This album was a genuine surprise to me when I first heard it, a wonderful surprise. You see, I was well aware of the quality of Frank’s musicianship as I’d had the pleasure of hearing him play numerous times over the years and anyone who has seen him work will understand just what a talented player he is. He’s had a long career in music starting in the early Eighties with bands like Mad Gorilla, The Beatnix, The Generation, Le Club Nerd and was the musical director for ABC’s Play School for many years. He is just as active today as a solo artist which is a rare feat these days. The surprise I had with this album was that I was completely unaware of his songwriting and arranging abilities, which are huge. This is a beautifully written, arranged and played album. There is no other way to describe it.
It’s easy to hear Frank’s influences at play on this album. As he says on his website: “A self-taught musician with no theory knowledge or ability to read music due to his dyslexia, Franky became heavily influenced by the music performed by Rick Wakeman, Kate Bush, The Beatles, ELO, Queen and ABBA (yes, ABBA)”
He has been able to pay tribute to those influences in some quite subtle ways. Sometimes it’s just a particular style of sound like the very Wakeman-esque “Gothic Horror”, through to “Paul Isn’t Dead” which has a wonderful Beatles feel.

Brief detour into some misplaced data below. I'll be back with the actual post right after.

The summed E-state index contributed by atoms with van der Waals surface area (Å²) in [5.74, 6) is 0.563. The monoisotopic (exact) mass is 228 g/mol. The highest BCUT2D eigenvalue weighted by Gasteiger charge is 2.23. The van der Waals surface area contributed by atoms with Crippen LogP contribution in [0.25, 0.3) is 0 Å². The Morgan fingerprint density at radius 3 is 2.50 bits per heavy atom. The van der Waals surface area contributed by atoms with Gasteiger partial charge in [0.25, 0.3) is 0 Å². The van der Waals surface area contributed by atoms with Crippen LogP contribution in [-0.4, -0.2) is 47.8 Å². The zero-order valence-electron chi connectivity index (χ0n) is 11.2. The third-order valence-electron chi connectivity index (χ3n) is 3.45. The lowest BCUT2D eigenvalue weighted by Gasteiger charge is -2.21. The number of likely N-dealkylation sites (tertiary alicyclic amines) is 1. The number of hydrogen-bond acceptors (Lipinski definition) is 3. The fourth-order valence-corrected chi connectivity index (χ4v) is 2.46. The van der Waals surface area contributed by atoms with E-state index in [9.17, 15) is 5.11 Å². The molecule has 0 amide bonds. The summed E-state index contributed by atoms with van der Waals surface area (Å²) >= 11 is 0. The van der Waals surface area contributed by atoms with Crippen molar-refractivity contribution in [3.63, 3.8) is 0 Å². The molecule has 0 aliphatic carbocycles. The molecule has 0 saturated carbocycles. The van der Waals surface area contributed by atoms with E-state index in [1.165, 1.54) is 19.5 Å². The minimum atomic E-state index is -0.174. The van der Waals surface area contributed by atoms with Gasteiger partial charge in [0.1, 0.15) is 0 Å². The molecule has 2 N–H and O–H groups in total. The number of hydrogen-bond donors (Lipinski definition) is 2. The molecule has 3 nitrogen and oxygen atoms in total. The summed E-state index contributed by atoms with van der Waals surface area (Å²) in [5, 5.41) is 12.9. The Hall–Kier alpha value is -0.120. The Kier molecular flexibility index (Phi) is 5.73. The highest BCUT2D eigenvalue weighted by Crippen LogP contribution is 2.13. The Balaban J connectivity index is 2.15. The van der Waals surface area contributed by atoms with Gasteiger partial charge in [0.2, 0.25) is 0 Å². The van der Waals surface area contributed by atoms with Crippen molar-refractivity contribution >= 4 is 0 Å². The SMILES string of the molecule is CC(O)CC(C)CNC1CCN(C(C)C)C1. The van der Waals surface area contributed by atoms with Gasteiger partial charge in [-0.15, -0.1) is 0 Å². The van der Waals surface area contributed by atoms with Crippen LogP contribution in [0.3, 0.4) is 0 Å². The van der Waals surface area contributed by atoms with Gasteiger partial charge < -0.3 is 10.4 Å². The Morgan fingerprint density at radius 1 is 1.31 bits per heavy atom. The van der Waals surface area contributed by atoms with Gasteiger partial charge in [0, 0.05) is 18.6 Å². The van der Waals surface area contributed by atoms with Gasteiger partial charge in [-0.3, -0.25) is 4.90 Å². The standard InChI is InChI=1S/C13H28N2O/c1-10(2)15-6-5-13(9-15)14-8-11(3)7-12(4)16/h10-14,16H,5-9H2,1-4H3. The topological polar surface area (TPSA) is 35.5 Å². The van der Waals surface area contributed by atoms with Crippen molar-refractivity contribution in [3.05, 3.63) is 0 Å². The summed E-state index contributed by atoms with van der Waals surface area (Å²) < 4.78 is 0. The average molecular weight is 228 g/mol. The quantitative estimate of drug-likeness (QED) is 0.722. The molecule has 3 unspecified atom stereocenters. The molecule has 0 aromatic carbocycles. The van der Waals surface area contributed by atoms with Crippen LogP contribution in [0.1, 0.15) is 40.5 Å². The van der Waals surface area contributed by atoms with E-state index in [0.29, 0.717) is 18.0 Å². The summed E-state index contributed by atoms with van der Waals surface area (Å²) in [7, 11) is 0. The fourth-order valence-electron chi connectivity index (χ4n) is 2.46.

There is something quite old-fashioned about hearing an album full of songs that actually belong together on one album. There are no “fillers” here at all. Every song deserves its’ place. In the same vein, the arrangements are quite sparing too. Modern technology makes it possible these days to include literally hundreds of tracks in the recording process and unfortunately this gets abused regularly. Not so here. There is not a single sound that doesn’t belong. This means each arrangement has a “space” for each part and, despite there being a lot going on, nothing feels crowded or cluttered. It’s a lesson many modern musicians and producers could learn.
One of the annoying things about being a live sound engineer for over 30 years is that I quite often listen to music with far too much of a critical ear. I tend to focus on the “parts” sometimes instead of just listening to the songs. This is not a problem I had with “All In A Dream”. It had me hooked from the opening of “Gothic Horror” right through to the epic closing of the “Jovian Moon Suite”. It took me 2 or 3 listens before I started to pick it to pieces and when I did I appreciated it even more. As I said earlier, this is a beautifully written, arranged and played album that I have enjoyed on each subsequent listen.
This album took a long time to come to life and it was truly worth the wait. This is a labour of love from an incredibly gifted musician. Buy a copy today, you will not be disappointed.